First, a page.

The Grills of Barbecue University
It’s grills gone wild at Barbecue University, the intense hands-on workshop I teach every year at the Broadmoor resort in Colorado. Our students often get weak-kneed when surveying our scorching collection of more three dozen grills and smokers for the first time.
Hell, even I get excited when I see the new collection of grills and smokers reunited on the impossibly scenic terrace that serves as our outdoor classroom/burn area. (And I’ve been running BBQ U for 15 years!) This must be what Jay Leno feels like when he’s alone with his cars. Or Hugh Hefner with his … never mind.
Our collection has evolved over the years. Now more than ever, it reflects the surging popularity of smoking, as well as growing interest in global grilling. In 2014, our students will have the opportunity to cook on an international assortment of grills, including a Japanese donabe smoker, Brazilian rotisserie, and a German Schwenker, a “swinging grill.” Closer to home, we’re also hauling in a professional Lang competition-style smoker.
See? Told-ja things were heating up.
The grills of Barbecue University run the gamut from primitive to high-tech, from modest hibachis to imposing stainless steel supergrills that cost as much as a car—and everything in-between.
Let me introduce you to some of the grills of Barbecue University:
Fire Magic Echelon Diamond Series 1060: Install this shiny colossus on the patio of your manse, and there’ll be no doubt you’ve arrived. The flagship grill of the RH Peterson Company in City of Industry, California, this Echelon boasts 1000 square inches of cooking space, a futuristic viewing window, interior lighting, a powerful side burner, infrared back burners, and a rotisserie that can handle a junior hog. Yeah, even the hood has a push button smooth-as-silk lift. It’s one of the most expensive grills at BBQ U. Retails for around $16,000.
Pit Barrel Cooker: It’s amazing what you can do with a 30-gallon drum. Just ask Noah Glanville, an enterprising Iraq war vet whose mission, once home in Strasburg, Colorado, was to create an affordable, easy-to-use vertical pit-style smoker. This deceptively simple grill/smoker comes with a grill grate, charcoal basket, 2 steel rods and 8 hooks for hanging multiple racks of ribs, sausages, etc. It’s a perfect size for smaller outdoor spaces. And at $260, it won’t break the bank.
Kalamazoo K750HS: Live-fire cooking fanatics are drawn to this high testosterone grill like proverbial moth to flame. It settles the whole gas versus charcoal versus wood debate ingeniously and decisively, because you can grill with all three thanks to the unique Hybrid Fire Grilling System. Simply pull out the fuel drawer and load it with charcoal or logs. The industrial strength 75,000 BTU burners do the rest. The chain-driven rotisserie spit handles a 7-bone prime rib like it’s a game hen. Each of the three brass burners weighs 14 pounds. Side burner? Check. Massive laser cut grill grate? Check. And as a testament to quality, the inside door panel was signed by the Kalamazoo craftsmen and women who built it. A hot grill for a cool $17,000.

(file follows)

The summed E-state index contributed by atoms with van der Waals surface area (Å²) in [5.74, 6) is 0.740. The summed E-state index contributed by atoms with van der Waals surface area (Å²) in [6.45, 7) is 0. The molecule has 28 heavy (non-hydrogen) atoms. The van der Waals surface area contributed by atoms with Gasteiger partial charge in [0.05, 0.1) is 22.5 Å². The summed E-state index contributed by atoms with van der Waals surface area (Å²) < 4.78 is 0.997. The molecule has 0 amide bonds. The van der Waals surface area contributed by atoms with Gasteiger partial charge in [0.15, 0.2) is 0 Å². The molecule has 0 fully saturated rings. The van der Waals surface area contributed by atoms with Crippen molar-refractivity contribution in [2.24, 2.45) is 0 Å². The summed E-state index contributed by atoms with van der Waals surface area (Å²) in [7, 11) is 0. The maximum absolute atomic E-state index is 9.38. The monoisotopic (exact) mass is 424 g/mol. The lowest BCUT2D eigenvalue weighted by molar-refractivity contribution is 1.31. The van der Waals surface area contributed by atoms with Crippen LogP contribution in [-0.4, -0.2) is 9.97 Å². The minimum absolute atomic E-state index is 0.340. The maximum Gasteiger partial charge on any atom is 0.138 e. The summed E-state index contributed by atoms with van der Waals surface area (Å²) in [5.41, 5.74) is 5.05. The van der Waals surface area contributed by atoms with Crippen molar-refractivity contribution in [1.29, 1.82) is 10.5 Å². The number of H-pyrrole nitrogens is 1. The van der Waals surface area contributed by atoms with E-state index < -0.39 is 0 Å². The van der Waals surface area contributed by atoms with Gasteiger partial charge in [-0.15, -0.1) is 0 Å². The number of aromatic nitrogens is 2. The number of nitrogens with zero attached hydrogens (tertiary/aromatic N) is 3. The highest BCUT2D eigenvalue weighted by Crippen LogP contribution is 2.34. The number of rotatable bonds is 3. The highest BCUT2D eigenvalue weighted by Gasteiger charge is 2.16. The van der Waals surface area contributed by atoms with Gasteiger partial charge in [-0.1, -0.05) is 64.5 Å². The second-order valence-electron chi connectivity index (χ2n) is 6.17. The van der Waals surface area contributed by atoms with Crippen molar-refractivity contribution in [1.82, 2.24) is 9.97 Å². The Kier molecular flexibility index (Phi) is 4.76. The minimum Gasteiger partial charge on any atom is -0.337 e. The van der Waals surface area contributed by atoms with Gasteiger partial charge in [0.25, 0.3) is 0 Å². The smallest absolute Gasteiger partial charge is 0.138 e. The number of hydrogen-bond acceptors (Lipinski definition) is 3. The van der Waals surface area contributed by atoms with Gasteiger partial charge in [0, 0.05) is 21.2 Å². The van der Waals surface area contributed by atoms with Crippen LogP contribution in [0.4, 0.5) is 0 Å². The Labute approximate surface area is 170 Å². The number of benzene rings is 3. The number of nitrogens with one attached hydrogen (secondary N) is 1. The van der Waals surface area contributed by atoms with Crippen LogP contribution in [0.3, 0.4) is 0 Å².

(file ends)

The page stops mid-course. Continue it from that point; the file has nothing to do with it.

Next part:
Epicoa/Scheer Vaquero: If you’ve ever eaten at a Brazilian steakhouse such as Fogo de Chão, where gaucho-garbed waiters parade skewers of roasted meats through the dining room, you’re an enthusiast of churrasco. An epic meal to be sure, but not one you could experience at home. Until recently, that is, with the advent of the Vaquero, a monumentally impressive restaurant-quality Brazilian rotisserie designed for outdoor home kitchens. Seven skewers, optional grilling baskets, and warming racks make this the penultimate device for serial grillers. Can accommodate up to 80 pounds of food. Call 1-888-280-2028 for pricing and details. You can also learn more about the Epicoa Scheer collection here.
Really Big Big Green Egg: Go big or go home, as they say. So we upgraded to the monster size Big Green Egg XL in June. The thick ceramic walls of this charcoal-burning kamado-style cooker concentrate and retain heat, enabling interior temperatures that exceed 600 degrees. But the real genius of the Egg lies in its venting system—a stainless steel vent at the bottom and a chimney-like vent at the top, which enables you to go from 200 degrees for low and slow smoking to a screaming hot fire for grilling. Thus you can use it for grilling, indirect grilling, and smoking. The BGE is highly efficient: A single load of fuel can burn for hours. The largest Egg in the BGE line, the XL features 452 inches of cooking space and can accommodate two turkeys. The cost? About $1100 not including the worktable. For a dealer locater, go to www.biggreenegg.com.
Grillworks/The Grillery: This is it—the wood-burning grill that generates more fan mail than any other grill featured on my Barbecue University™ and Primal Grill shows on PBS. Designed by former Time magazine correspondent Charles Eisendrath and today manufactured by his son, Ben, the Grillery combines the wood-burning machismo of Argentina’s gauchos (cowboys) with a high design worthy of Architectural Digest. You want features? How about an aluminum flywheel to raise and lower the grill grate for heat control, and V-shaped bars on the grill grate to funnel the flammable fat away from the fire? Custom-built professional versions of Grillworks’ products can be seen in action at grill-obsessed restaurants like Portland’s OX and Blue Hill at Stone Barns in Pocantico Hills, New York.